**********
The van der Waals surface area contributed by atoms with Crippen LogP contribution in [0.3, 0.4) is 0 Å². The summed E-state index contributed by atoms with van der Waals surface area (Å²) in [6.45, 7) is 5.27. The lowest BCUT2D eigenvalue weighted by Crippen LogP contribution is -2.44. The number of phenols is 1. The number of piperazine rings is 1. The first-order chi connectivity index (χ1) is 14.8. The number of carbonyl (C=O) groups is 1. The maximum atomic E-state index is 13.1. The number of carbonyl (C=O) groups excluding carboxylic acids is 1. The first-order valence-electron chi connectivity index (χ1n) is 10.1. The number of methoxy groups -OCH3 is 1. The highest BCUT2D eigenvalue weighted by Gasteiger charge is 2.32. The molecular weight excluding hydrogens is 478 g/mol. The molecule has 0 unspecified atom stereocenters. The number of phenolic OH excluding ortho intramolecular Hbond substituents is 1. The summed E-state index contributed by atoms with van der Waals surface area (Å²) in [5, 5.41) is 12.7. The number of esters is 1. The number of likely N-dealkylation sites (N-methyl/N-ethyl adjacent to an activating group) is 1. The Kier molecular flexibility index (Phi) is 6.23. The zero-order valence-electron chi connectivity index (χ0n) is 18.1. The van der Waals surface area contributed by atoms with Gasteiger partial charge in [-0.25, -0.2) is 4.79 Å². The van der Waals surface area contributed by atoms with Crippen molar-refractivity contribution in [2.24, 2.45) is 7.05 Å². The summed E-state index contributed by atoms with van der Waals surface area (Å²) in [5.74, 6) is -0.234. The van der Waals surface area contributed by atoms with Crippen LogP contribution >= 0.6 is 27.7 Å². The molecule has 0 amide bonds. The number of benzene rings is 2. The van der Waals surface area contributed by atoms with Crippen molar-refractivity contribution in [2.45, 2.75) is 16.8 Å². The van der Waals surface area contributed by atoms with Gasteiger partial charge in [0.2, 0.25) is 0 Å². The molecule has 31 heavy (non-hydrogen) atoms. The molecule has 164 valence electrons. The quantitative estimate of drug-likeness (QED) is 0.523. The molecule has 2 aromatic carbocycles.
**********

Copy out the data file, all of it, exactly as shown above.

The van der Waals surface area contributed by atoms with Crippen LogP contribution in [0.3, 0.4) is 0 Å². The summed E-state index contributed by atoms with van der Waals surface area (Å²) in [6.45, 7) is 5.27. The lowest BCUT2D eigenvalue weighted by Crippen LogP contribution is -2.44. The number of phenols is 1. The number of piperazine rings is 1. The first-order chi connectivity index (χ1) is 14.8. The number of carbonyl (C=O) groups is 1. The maximum atomic E-state index is 13.1. The number of carbonyl (C=O) groups excluding carboxylic acids is 1. The first-order valence-electron chi connectivity index (χ1n) is 10.1. The number of methoxy groups -OCH3 is 1. The highest BCUT2D eigenvalue weighted by Gasteiger charge is 2.32. The molecular weight excluding hydrogens is 478 g/mol. The molecule has 0 unspecified atom stereocenters. The number of phenolic OH excluding ortho intramolecular Hbond substituents is 1. The summed E-state index contributed by atoms with van der Waals surface area (Å²) in [5, 5.41) is 12.7. The number of esters is 1. The number of likely N-dealkylation sites (N-methyl/N-ethyl adjacent to an activating group) is 1. The Kier molecular flexibility index (Phi) is 6.23. The zero-order valence-electron chi connectivity index (χ0n) is 18.1. The van der Waals surface area contributed by atoms with Gasteiger partial charge in [-0.25, -0.2) is 4.79 Å². The van der Waals surface area contributed by atoms with Crippen molar-refractivity contribution in [2.24, 2.45) is 7.05 Å². The summed E-state index contributed by atoms with van der Waals surface area (Å²) in [5.74, 6) is -0.234. The van der Waals surface area contributed by atoms with Crippen LogP contribution >= 0.6 is 27.7 Å². The molecule has 0 amide bonds. The number of benzene rings is 2. The van der Waals surface area contributed by atoms with Crippen molar-refractivity contribution in [2.45, 2.75) is 16.8 Å². The van der Waals surface area contributed by atoms with Gasteiger partial charge in [0.2, 0.25) is 0 Å². The molecule has 31 heavy (non-hydrogen) atoms. The molecule has 164 valence electrons. The quantitative estimate of drug-likeness (QED) is 0.523. The molecule has 2 aromatic carbocycles.